The last pictures I took of India were on laundry day. Little wonder: after two and a half weeks on the road, I’m ready to wash my clothes too, and missing the routines and comforts of home. I think it will take me along time to wrap my mind around everything I have seen.
Every Sunday, people throng to the steps of the temples around the Udaipur lake to do the wash. The women pour water over their long hair, children swim and splash off the steps, teenagers dive off the walls and shove each other playfully. Its generally a scene of cozy merriment.
Everyone cleans their clothes, soaping them, beating them with large flat paddles, soaking and rinsing them, wringing them out, and letting them catch the breezes before draping them over the steps to dry in the hot sun. I have no doubt that clothes have been cleaned in exactly the same way, in exactly the same places, for hundreds of years--and that’s one of the most amazing things about being in India. This scene was playing out in towns all over the country.
In so many corners of India--and we covered only one state, Rajasthan--life is played out exactly as it always has been. Sludgy water sluices through open sewers past everyone’s doors, spilling into the lake.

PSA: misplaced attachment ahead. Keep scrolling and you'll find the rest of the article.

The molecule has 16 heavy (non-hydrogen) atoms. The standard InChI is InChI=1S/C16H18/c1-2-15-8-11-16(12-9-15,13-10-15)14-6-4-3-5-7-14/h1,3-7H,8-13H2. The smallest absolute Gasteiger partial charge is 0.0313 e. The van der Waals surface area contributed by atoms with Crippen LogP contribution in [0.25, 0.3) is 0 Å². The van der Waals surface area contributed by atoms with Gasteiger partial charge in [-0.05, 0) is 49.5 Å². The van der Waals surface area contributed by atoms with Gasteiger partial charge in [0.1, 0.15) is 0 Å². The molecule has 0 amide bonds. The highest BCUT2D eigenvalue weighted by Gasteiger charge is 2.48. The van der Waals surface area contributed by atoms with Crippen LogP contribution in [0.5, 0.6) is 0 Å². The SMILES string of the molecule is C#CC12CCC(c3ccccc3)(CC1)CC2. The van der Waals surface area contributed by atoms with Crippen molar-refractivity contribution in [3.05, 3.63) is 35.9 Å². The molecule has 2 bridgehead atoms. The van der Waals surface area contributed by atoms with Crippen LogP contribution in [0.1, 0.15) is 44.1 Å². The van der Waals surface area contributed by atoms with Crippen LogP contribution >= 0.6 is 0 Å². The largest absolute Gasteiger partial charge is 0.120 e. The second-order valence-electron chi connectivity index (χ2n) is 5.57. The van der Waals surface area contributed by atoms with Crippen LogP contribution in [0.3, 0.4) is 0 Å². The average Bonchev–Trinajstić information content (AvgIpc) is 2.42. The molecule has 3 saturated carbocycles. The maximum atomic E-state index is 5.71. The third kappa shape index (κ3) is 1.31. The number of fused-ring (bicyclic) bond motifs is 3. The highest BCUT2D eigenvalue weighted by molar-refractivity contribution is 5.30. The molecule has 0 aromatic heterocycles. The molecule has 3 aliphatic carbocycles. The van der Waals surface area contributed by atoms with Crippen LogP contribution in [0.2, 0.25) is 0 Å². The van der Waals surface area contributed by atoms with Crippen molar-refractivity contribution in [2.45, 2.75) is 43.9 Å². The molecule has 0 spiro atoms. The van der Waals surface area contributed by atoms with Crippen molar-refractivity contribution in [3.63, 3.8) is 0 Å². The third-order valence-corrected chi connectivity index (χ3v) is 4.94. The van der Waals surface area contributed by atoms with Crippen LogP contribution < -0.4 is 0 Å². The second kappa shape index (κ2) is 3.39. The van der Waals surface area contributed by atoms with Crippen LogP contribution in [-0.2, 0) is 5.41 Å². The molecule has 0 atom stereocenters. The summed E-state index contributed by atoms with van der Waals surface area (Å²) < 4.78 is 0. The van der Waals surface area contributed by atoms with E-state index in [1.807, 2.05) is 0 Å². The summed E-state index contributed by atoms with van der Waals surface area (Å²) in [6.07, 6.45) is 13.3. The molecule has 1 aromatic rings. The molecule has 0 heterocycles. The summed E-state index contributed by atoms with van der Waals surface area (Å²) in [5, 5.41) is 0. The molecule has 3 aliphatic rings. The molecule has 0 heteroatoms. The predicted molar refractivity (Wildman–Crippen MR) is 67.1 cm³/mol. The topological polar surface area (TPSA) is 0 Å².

Cars and motorcycles share the road with cows and goats and camels and donkeys and dogs, everyone moving amiably along. It was stunning, at first, and frightening, to watch cars careen past cows, but I got used to the sight. The animals were familiar to the townspeople, of course, and I began to see them as slightly befuddled creatures just trying to make their way, like we all were. In the countryside, oxen turn wheels to bring up water from cisterns to irrigate the fields. Shepherdesses in brilliant saris tend their flocks of goats and sheep. Nothing has changed.
And of course, everything is always changing. I kept thinking about which of my friends would love being in India, and which would loathe it. (You probably know who you are.) It is achingly difficult, emotionally draining, to see the poverty and filth in which people live. India is also a brilliantly beautiful place, full of imagination and creativity and craft, a place in which the past is as alive as the present--often there doesn’t even seem to be a line between past and present--and there aren't many places in which Americans get a sense of that in our country. From so many people we met, no matter rich or poor, we picked up a sense of peaceful acceptance--not resignation--about what life hands you. That, too, could be deceptive. There’s no point in romanticizing, or summarizing. It’s impossible. That largeness turned out to be the most wonderful thing about India.